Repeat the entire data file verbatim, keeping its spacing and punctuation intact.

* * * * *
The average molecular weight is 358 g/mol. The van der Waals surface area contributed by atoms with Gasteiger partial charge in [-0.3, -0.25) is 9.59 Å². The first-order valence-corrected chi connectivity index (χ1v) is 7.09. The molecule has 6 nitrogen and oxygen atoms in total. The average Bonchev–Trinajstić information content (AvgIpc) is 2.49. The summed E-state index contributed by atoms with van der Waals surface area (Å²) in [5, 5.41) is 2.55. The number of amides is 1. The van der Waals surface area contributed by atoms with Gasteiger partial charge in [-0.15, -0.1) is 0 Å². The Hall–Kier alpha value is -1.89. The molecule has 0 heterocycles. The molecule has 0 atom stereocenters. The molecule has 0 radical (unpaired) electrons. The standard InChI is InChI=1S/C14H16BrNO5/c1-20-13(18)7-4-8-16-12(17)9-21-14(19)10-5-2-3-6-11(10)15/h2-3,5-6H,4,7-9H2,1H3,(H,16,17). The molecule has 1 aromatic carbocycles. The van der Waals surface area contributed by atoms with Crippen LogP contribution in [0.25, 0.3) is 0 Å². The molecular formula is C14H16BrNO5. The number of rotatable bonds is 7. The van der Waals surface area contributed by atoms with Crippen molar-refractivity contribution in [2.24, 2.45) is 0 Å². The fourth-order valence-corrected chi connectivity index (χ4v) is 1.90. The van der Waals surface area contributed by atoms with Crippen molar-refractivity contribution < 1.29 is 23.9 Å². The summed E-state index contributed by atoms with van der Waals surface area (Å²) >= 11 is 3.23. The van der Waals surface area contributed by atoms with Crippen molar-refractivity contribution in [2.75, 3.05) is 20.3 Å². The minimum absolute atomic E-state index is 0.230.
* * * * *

The average molecular weight is 358 g/mol. The van der Waals surface area contributed by atoms with Gasteiger partial charge in [-0.3, -0.25) is 9.59 Å². The first-order valence-corrected chi connectivity index (χ1v) is 7.09. The molecule has 6 nitrogen and oxygen atoms in total. The average Bonchev–Trinajstić information content (AvgIpc) is 2.49. The summed E-state index contributed by atoms with van der Waals surface area (Å²) in [5, 5.41) is 2.55. The number of amides is 1. The van der Waals surface area contributed by atoms with Gasteiger partial charge in [-0.15, -0.1) is 0 Å². The Hall–Kier alpha value is -1.89. The molecule has 0 heterocycles. The molecule has 0 atom stereocenters. The molecule has 0 radical (unpaired) electrons. The standard InChI is InChI=1S/C14H16BrNO5/c1-20-13(18)7-4-8-16-12(17)9-21-14(19)10-5-2-3-6-11(10)15/h2-3,5-6H,4,7-9H2,1H3,(H,16,17). The molecule has 1 aromatic carbocycles. The van der Waals surface area contributed by atoms with Crippen LogP contribution in [0.25, 0.3) is 0 Å². The molecular formula is C14H16BrNO5. The number of rotatable bonds is 7. The van der Waals surface area contributed by atoms with Crippen molar-refractivity contribution in [2.24, 2.45) is 0 Å². The fourth-order valence-corrected chi connectivity index (χ4v) is 1.90. The van der Waals surface area contributed by atoms with Crippen molar-refractivity contribution < 1.29 is 23.9 Å². The summed E-state index contributed by atoms with van der Waals surface area (Å²) >= 11 is 3.23. The van der Waals surface area contributed by atoms with Crippen molar-refractivity contribution in [2.75, 3.05) is 20.3 Å². The minimum absolute atomic E-state index is 0.230.